J. D. Heyes
January 9, 2013
Never much on transparency, the Obama administration has been smacked down by a federal judge in California for attempting to use secret arguments and evidence to beat a lawsuit pertaining to a so-called no-fly list that is designed to keep suspected terrorists off airline flights.
U.S. District Court Judge William Alsup rejected a motion by the Justice Department to dismiss former Stanford student Rahinah Ibrahim’s lawsuit against a number of federal agencies after she was added to a no-fly list, as well an incident in September 2005 where she was prevented from boarding a flight from San Francisco and then detained for a few hours, Politico reported.
Alsup, who sits in the Ninth Circuit in San Francisco, also turned down Justice’s offer to show him affidavits from law enforcement agents that the government refused to share with Ibrahim or her lawyers.
Too hard to swallow
“Here the government seeks to affirmatively use allegedly privileged information to dispose of the case entirely without ever revealing to the other side what its secret evidence might be,” Alsup wrote in an order. “Only in the rarest of circumstances should a district judge, in his or her discretion, receive ex parte argument and evidence in secret from only one side aimed at winning or ending a case over the objection of the other side. Here, the government has not justified its sweeping proposal.”
Continuing, he wrote: “It has gone so far as even to redact from its table of authorities some of the reported caselaw on which it relies! This is too hard to swallow.”
The judge seemed especially upset regarding what he said was the department’s plan to retain possession of the confidential materials, which he noted would not be filed officially with the court.
“If the judge is correctly stating the government’s proposal,” writes Politico‘s Josh Gerstein, “it would be unusual even for cases involving classified information.”
No-fly list data is regularly shared with non-cleared airline personnel; it is not considered classified but instead is considered “sensitive security information” that the Transportation Security Administration has legal authority and control over.
Gerstein said the civil case is now slated to proceed to the discovery phase, adding that Alsup did not rule out consideration of specific evidence later on that the government could want to submit and keep under wraps, though he appeared to set a high standard for doing so. The judge said that the Justice Department would have to share any SSI that was relevant to the case with the plaintiff’s attorney.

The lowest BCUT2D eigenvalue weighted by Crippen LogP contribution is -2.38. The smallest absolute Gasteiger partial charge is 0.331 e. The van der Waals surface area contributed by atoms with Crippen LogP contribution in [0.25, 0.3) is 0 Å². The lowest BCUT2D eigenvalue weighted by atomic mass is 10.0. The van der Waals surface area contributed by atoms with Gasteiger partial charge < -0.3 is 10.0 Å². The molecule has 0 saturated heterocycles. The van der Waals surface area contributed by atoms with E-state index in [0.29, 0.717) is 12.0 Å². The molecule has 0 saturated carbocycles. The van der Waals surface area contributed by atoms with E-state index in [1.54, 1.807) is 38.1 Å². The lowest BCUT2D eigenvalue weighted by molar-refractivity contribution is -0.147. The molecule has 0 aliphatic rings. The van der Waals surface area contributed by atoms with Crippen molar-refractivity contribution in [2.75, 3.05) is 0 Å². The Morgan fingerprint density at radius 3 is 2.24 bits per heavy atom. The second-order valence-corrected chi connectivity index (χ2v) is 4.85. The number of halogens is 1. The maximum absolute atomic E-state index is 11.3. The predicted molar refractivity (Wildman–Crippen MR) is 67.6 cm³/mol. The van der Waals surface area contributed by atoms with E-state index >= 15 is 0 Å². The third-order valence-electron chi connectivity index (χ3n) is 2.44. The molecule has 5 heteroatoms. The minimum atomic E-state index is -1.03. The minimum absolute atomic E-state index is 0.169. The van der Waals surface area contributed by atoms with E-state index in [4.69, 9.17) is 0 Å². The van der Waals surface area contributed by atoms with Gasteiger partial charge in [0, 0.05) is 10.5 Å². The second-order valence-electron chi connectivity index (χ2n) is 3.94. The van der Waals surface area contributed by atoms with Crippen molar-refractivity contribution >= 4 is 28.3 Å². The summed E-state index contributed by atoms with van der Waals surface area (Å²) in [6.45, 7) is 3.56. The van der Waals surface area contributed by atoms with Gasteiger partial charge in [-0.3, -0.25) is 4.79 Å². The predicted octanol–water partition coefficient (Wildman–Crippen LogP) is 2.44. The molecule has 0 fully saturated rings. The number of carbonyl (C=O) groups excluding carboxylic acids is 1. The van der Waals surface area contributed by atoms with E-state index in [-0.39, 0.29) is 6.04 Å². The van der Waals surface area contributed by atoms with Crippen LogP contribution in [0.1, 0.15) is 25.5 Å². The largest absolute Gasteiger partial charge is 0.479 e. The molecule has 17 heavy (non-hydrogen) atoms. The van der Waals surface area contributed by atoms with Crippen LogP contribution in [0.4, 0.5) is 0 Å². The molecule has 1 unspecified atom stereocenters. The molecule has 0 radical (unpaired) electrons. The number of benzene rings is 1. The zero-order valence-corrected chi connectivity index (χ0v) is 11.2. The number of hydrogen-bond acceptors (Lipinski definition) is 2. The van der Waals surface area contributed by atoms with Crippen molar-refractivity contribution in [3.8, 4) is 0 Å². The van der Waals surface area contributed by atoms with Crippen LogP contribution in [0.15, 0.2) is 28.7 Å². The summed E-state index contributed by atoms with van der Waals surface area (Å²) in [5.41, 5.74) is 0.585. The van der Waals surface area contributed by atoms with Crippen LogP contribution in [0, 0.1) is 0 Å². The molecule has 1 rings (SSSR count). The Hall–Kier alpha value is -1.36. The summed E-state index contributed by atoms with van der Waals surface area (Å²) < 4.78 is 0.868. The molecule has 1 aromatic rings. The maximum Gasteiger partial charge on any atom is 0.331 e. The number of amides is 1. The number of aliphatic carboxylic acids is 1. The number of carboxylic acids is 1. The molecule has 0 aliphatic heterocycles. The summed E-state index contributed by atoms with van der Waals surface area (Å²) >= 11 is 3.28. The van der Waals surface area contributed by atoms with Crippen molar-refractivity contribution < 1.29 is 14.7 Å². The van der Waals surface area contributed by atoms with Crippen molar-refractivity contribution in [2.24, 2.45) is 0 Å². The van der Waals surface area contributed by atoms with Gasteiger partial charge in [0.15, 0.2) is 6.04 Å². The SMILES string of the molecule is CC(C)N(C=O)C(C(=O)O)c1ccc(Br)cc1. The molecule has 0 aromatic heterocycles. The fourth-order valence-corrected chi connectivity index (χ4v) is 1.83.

According to other public accounts of the case, Ibrahim – a Malaysian national – may have been placed on the no-fly list when she was first denied access to a flight in 2005, though she was later moved to a “selectee” list of air travelers who are allowed to fly but are given extra security attention before boarding.
The U.S. ultimately revoked her visa, then denied her another one in 2009, “suggesting some ongoing security concern on the government’s part,” said Politico. When the government revoked her visa it cited possible terrorist activity, though specifics weren’t provided.
Not so much on transparency
Filed in 2006 the suit has twice been heard before panels of the U.S. Court of Appeals for the 9th Circuit. The most recent of those cases, in February 2012, held that Ibrahim indeed had standing to sue though she’s not a U.S. citizen and decided to voluntarily leave the country.
You may recall that the argument Justice Department lawyers used in order to “convince” the U.S. Supreme Court to sign off on the most controversial provision of the healthcare reform law – the individual mandate – was that it was a tax and, under Congress’ authority to tax, was therefore legal, though for months prior to the case President Obama and his administration vehemently resisted calling the mandate a tax.
The point is, the more this administration has claimed transparency, the less transparent – and honest – it has been.
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